B. I. TIJJANI ET AL. 385 same as Figure 2. Figure 5 is a plot from the data of Table 4, it shows an increase in particle diameter with increasing RH and shows a steep curve with deliquescence observed at rela tive humidities as from 90% to 99% RH. The results of the parameterizations by a one and two parameters of Equations (5) and (6) are: 2 C 1.294418, k 0.012166, R0.8983 from Equation (5) 50 55 60 65 70 75 80 85 90 95100 0.01 0.02 0.03 0.04 0.05 0.06 0.07 0.08 0.09 0.10 0.11 Bulk Hygroscopicity Factor (B) Relative Humidity(%) Figure 4. Bulk Hygroscopcity factor of the mixture using volume mix ratio (Equation (7)). 50 55 60 65 70 75 8085 90 95100 1.00 1.05 1.10 1.15 1.20 1.25 1.30 1.35 gf mix (RH) Relative Humidity(%) Figure 5. A graph of growth factor of the mixture using mass mix ratio (Equation (4)). Table 4. The growth factor of the aerosols using mass mix ratio (Equation (4)) and bulk hygroscopicity factor (Equa tion (7)). RH(%) 50 70 80 90 95 98 99 gfmix(RH) 1.0446 1.0684 1.0912 1.1382 1.1953 1.2768 1.3331 Bulk Hygroscopicity factor (B) 0.0970 0.0783 0.0668 0.0500 0.0363 0.0218 0.0138 2 0.060798, R0.9981 from Equation (6) The fitted curve can be represented by one and two empirical parameters fit of the form of Equations (5) and (6), though Equation (6) has higher coefficient of deter mination. Figure 6 is a plot from the data of Table 4, is the same as Figures 2 and 4. Figure 7 shows that scattering increases substantially as a result of the increase in hygroscopic growth most especially at smaller wavelength. This shows the high concentration of smaller particles, and that hygroscopic growth has more effect on small particles. This increase is due to the growth of smaller particles to sizes at which they scatter more light being more pronounced than that for larger particles. Table 5 shows that the linear part reflects the domi nance of fine mode particles because > 1 and has been verified by the sign of α2 as reported by [52,56,6871] for the existence of negative curvatures for finemode aero sols and positive curvatures for coarse mode. As from 50 55 60 65 70 75 80 8590 95100 0.01 0.02 0.03 0.04 0.05 0.06 0.07 0.08 0.09 0.10 Bulk Hygroscopicity Factor (B) Relative Humidity(%) Figure 6. Figure 2; Bulk Hygroscopcity factor of the mix ture using mass mix ratio (Equation (7)). 0.25 0.50 0.75 1.00 1.25 1.50 1.75 2.00 2.25 2.50 0.000 0.025 0.050 0.075 0.100 0.125 0.150 0.175 0.200 0.225 Scattering Co ef fic i en ts (km  ) Wavelenghts( m) SCAT00 SCAT50 SCAT70 SCAT80 SCAT90 SCAT95 SCAT98 SCAT99 Figure 7. A plot of scattering coefficients against wave length. Copyright © 2013 SciRes. OJAppS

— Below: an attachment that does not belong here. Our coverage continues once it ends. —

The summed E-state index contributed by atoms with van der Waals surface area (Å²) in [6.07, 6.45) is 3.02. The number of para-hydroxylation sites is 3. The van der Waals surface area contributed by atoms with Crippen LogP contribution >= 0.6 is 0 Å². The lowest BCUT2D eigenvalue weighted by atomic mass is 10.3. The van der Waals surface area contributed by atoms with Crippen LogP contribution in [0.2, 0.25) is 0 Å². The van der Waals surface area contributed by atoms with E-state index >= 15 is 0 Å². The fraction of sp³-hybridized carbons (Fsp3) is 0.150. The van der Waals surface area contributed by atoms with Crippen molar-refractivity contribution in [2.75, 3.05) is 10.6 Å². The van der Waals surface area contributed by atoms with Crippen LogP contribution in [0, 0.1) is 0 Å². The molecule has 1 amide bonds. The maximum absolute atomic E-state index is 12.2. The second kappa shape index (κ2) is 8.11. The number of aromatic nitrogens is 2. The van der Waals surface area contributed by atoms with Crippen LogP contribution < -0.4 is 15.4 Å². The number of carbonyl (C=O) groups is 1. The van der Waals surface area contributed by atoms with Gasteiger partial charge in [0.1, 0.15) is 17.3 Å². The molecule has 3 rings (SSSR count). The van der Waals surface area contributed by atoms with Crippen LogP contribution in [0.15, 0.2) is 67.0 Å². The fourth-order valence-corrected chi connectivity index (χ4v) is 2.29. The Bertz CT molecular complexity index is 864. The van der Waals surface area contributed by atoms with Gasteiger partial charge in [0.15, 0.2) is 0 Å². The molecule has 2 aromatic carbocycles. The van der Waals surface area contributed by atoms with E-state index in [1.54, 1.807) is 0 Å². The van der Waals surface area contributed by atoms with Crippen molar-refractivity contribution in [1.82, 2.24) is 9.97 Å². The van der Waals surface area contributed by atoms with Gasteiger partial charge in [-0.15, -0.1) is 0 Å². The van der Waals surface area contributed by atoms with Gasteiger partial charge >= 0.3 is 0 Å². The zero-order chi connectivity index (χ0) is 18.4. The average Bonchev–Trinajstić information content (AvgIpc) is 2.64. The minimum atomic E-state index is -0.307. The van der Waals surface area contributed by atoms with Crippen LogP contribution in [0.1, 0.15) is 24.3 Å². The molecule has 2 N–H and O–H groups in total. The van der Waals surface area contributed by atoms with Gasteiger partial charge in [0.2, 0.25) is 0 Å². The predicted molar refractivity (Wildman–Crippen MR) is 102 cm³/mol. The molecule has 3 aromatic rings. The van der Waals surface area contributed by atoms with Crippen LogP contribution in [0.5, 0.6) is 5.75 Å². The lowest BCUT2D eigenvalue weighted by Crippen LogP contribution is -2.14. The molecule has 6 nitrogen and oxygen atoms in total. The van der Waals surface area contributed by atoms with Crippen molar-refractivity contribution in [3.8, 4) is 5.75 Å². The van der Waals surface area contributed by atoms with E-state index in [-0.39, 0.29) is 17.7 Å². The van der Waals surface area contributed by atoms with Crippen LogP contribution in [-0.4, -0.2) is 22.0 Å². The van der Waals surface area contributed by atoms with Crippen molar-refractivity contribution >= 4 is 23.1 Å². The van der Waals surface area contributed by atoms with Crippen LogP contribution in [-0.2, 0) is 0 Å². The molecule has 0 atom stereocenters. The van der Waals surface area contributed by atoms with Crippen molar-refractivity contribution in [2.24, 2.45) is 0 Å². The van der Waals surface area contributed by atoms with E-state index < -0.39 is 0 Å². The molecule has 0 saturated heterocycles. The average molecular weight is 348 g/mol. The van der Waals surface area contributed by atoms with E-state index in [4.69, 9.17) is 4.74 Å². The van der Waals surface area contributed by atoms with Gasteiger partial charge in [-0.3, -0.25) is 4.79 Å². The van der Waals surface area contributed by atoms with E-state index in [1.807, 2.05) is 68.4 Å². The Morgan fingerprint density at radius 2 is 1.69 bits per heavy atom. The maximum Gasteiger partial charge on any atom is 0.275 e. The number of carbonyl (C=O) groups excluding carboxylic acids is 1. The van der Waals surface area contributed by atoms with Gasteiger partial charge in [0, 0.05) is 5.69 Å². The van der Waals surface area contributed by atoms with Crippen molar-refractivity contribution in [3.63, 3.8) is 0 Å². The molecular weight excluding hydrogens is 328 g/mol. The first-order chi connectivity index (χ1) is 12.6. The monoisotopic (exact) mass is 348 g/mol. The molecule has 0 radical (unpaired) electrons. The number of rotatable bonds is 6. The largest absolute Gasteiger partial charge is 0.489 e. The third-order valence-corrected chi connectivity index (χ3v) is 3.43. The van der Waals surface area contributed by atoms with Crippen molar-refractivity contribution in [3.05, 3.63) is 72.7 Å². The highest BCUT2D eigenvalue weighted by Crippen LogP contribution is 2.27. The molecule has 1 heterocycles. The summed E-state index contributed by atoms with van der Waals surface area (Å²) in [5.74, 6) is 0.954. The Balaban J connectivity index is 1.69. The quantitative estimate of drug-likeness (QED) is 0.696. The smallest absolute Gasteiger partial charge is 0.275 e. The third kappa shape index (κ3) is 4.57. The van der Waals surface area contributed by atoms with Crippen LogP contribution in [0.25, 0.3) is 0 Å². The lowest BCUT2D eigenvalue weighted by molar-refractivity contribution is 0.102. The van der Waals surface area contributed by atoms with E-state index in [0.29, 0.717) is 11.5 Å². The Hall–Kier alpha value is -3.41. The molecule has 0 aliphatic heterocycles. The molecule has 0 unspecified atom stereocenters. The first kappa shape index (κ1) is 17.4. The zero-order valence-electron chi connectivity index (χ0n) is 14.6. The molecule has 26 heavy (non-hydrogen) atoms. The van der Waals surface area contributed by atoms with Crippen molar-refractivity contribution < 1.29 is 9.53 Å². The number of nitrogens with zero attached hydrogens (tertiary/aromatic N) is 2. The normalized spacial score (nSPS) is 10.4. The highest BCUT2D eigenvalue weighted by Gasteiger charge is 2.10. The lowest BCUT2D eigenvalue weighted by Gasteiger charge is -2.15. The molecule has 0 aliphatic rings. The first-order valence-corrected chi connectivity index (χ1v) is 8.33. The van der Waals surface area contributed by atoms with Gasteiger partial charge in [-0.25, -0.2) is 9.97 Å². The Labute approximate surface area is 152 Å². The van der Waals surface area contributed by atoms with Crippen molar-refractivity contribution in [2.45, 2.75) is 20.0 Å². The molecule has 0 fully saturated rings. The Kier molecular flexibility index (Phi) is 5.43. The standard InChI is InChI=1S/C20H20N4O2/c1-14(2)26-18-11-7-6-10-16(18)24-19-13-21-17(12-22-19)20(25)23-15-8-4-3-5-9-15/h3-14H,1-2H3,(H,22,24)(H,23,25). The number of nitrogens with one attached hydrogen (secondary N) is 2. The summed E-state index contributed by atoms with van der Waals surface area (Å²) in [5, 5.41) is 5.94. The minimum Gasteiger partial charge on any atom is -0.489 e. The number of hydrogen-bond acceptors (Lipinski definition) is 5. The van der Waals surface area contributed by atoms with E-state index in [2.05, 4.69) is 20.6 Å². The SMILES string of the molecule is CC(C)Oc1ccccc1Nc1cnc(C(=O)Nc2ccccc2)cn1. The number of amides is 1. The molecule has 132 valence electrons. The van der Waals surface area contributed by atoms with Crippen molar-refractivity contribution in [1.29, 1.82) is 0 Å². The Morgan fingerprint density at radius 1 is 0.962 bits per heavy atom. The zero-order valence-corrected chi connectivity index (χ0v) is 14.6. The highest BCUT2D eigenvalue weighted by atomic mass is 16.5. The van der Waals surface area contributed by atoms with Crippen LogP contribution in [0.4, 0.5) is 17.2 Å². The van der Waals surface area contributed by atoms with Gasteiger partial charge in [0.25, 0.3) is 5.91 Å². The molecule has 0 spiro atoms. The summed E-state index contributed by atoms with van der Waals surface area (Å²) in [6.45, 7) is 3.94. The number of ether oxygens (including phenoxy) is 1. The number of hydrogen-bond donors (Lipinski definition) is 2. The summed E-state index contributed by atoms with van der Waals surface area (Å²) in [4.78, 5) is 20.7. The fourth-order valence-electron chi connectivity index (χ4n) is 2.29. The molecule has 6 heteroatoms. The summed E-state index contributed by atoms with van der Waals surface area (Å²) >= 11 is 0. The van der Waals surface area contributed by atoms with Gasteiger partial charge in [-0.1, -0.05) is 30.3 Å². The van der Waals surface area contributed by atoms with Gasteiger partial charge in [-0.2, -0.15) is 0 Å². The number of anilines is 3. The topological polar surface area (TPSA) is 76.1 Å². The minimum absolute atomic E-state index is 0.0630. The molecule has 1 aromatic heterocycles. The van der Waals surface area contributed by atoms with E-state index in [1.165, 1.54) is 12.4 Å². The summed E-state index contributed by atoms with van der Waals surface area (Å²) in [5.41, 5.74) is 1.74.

B. I. TIJJANI ET AL. Copyright © 2013 SciRes. OJAppS 386 Table 5. The results of the Angstrom coefficients of scattering coefficients using Equations (12)(14) for continental clean model at the respective relative humidities using regression analysis with SPSS16.0. RH Linear Quadratic Cubic (%) R2 Α R 2 α1 α2 R 2 α1 α2 α3 0 0.9887 1.3858 0.9956 −1.4647 −0.1718 0.9991 −1.6016 −0.0156 0.2048 50 0.9839 1.5029 0.9985 −1.6276 −0.2715 0.9997 −1.7142 −0.1727 0.1295 70 0.9802 1.5327 0.9992 −1.6781 −0.3164 0.9998 −1.7403 −0.2454 0.0931 80 0.9763 1.5483 0.9995 −1.7108 −0.3537 0.9998 −1.7522 −0.3065 0.0619 90 0.9682 1.5522 0.9998 −1.7429 −0.4151 0.9998 −1.7469 −0.4106 0.0060 95 0.9586 1.5227 0.9995 −1.7371 −0.4666 0.9997 −1.7067 −0.5013 −0.0455 98 0.9451 1.4423 0.9988 −1.6764 −0.5096 0.9995 −1.6141 −0.5807 −0.0933 99 0.9356 1.3710 0.9983 −1.6127 −0.5260 0.9993 −1.5366 −0.6129 −0.1138 0% to 90% the hygroscopic growth has caused increase in α and increase in the curvature from the quadratic part. As from 95%, α started decreasing and continued to de crease with the increase in RH despite the fact that α2 continued to increase. This shows that as the deliques cence point increase the values of α continued to de crease. It also shows that hygroscopic growth enhances mode size growth. The increase in 2 signifies the in crease in the domination of fine particles. The cubic part shows that the mixture has bimodal type of distribution with the dominance of fine mode particles because the magnitude of α1 > 1. 0.25 0.50 0.75 1.00 1.25 1.50 1.75 2.00 2.25 2.50 1.25 1.30 1.35 1.40 1.45 1.50 1.55 Effective Real Refractive Indicies Wavelength( m) RFR00 RFR50 RFR70 RFR80 RFR90 RFR95 RFR98 RFR99 Figure 8 shows that refractive indicies decrease with the increase in RH. It also shows that the nonsphericity increases with the increase in RH. This shows that in crease in hygroscopic growth causes the particles to be more nonspherical with wavelengths. Figure 8. A plot of effective real refractive indices against wavelength. Figure 9 shows that enhancement increases with the increase in hygroscopic growth and is also a function of wavelengths. Enhancement factor as a function of RH shows a nonlinear relation. 0.25 0.50 0.75 1.00 1.25 1.50 1.75 2.00 2.25 2.50 0 1 2 3 4 5 6 7 8 9 10 11 12 13 14 15 Scattering Enhancement Wavelenghts( m) SCATEN50 SCATEN70 SCATEN80 SCATEN90 SCATEN95 SCATEN98 SCATEN99 The results of the fitted curves of Equations (9) and (10) are presented as follows: For one parameter (Equation (9)) At λ = 0.25μ, γ = 0.512704, R2 = 0.9961 At λ = 1.25μ, γ = 0.552129, R2 = 0.9984 At λ = 2.50μ, γ = 0.367149, R2 = 0.9722 For two parameters (Equation (10)) At λ = 0.25μ, a = 1.204648, b = −0.454391, R2 = 0.9992 At λ = 1.25μ, a = 0.925221, b = −0.576471, R2 = 0.9957 At λ = 2.50μ, a = 0.737846, b = −0.462366, R2 = 0.9753 Because of the very good correlations, they verify the nonlinearity relation between the enhancements pa rameters and RH. Figure 9. A plot of scattering enhancement parameters against wavelengths.